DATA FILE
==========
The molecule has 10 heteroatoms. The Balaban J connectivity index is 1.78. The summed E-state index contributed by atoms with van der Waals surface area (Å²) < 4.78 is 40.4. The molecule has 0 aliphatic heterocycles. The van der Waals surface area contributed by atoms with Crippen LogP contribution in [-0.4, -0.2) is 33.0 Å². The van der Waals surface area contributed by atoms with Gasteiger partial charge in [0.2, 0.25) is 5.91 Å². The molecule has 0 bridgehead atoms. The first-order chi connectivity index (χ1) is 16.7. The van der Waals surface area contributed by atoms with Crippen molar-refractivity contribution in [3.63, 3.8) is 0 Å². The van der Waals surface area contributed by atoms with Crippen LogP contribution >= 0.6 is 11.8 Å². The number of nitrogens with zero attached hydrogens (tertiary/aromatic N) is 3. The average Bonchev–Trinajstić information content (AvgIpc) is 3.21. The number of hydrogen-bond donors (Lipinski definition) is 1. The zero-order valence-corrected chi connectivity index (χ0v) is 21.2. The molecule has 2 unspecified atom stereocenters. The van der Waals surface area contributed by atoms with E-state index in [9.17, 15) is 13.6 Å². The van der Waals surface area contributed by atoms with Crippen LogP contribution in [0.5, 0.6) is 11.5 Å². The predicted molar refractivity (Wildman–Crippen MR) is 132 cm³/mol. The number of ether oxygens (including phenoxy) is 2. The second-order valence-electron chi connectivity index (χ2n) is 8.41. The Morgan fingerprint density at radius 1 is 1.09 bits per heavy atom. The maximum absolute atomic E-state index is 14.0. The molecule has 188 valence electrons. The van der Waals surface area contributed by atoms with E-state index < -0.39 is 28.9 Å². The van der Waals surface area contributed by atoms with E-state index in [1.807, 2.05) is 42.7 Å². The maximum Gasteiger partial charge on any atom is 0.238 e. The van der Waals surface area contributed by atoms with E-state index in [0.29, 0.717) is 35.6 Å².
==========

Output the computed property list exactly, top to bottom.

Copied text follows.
The molecule has 10 heteroatoms. The Balaban J connectivity index is 1.78. The summed E-state index contributed by atoms with van der Waals surface area (Å²) < 4.78 is 40.4. The molecule has 0 aliphatic heterocycles. The van der Waals surface area contributed by atoms with Crippen LogP contribution in [-0.4, -0.2) is 33.0 Å². The van der Waals surface area contributed by atoms with Gasteiger partial charge in [0.2, 0.25) is 5.91 Å². The molecule has 0 bridgehead atoms. The first-order chi connectivity index (χ1) is 16.7. The van der Waals surface area contributed by atoms with Crippen molar-refractivity contribution in [3.63, 3.8) is 0 Å². The van der Waals surface area contributed by atoms with Crippen LogP contribution >= 0.6 is 11.8 Å². The number of nitrogens with zero attached hydrogens (tertiary/aromatic N) is 3. The average Bonchev–Trinajstić information content (AvgIpc) is 3.21. The number of hydrogen-bond donors (Lipinski definition) is 1. The zero-order valence-corrected chi connectivity index (χ0v) is 21.2. The molecule has 2 unspecified atom stereocenters. The van der Waals surface area contributed by atoms with E-state index in [9.17, 15) is 13.6 Å². The van der Waals surface area contributed by atoms with Crippen LogP contribution in [0.5, 0.6) is 11.5 Å². The predicted molar refractivity (Wildman–Crippen MR) is 132 cm³/mol. The number of ether oxygens (including phenoxy) is 2. The second-order valence-electron chi connectivity index (χ2n) is 8.41. The Morgan fingerprint density at radius 1 is 1.09 bits per heavy atom. The maximum absolute atomic E-state index is 14.0. The molecule has 188 valence electrons. The van der Waals surface area contributed by atoms with E-state index < -0.39 is 28.9 Å². The van der Waals surface area contributed by atoms with E-state index in [1.807, 2.05) is 42.7 Å². The maximum Gasteiger partial charge on any atom is 0.238 e. The van der Waals surface area contributed by atoms with E-state index in [0.29, 0.717) is 35.6 Å².